The Valencian Community parliament has voted in favour of a new gambling law to prevent gambling addiction and underage gambling which will see arcade operators, bookmakers as well as bar and restaurant owners, where gaming machines are set up, adhere to strict minimum distances and take various player and youth protection measures.
There will now be a minimum distance of 850 meters as the crow flies between venues and educational institutions. Amusement arcades and betting shops must carry out age checks at their entrance doors and check whether a player is registered in the official game file (Registro General de Interdicciones de Acceso al Juego (RGIAJ)).
Screens of slot machines in bars and restaurants must be switched off when not in use. Bar and restaurant owners must activate the devices by remote control if a player wants to use them as with how cigarette machines are operated. While Parliament insists that the new regulations are the best way to fight the region’s increasing gambling addiction, many land-based gaming providers fear they could be forced out of business.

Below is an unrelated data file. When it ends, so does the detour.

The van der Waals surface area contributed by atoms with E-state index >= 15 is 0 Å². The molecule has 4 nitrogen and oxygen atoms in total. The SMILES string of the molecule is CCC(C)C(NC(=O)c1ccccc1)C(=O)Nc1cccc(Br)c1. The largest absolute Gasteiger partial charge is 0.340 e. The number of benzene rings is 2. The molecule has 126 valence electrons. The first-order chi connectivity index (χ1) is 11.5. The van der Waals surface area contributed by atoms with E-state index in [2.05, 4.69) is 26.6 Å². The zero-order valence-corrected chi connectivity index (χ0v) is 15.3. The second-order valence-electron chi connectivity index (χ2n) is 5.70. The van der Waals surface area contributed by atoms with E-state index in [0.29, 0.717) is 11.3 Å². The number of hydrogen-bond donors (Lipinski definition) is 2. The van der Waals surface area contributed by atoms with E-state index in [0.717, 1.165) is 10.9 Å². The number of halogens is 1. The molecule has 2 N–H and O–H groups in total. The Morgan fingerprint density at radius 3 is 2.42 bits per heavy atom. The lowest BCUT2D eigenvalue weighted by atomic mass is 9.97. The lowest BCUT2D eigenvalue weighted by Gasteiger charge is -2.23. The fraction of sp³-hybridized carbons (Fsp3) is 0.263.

The workers’ union for arcade employees (Unión de Trabajadores de los Salones de Juego) believes 426 arcades could be threatened with closure due to the new laws. This could result in 2,500 employees losing their jobs.
Gaming association Cejuego has also criticised the new regulations. Alejandro Landaluce, CEO of CEJUEGO, said: “Planning must be homogeneous for the entire sector. In Valencia this has not happened. There has been no dialogue with the sector. Regulatory development has not been homogeneous. Discontinuing machines in hotels, with 200 meters in lounges and then 700. We love when there is a law that homogenizes and is regulated in this way, such as that of Galicia. We have made our opinion known to the Valencian Administration and we will do it again when there is a procedure in the Cortes.”
Fidel Molina, the chairman of the Spanish machine distributor COMATEL, said: “We will go to extremes to defend our bars and restaurants.”
According to him, around 10,000 hospitality businesses may be forced to close due to the minimum clearances required by the Gambling Act.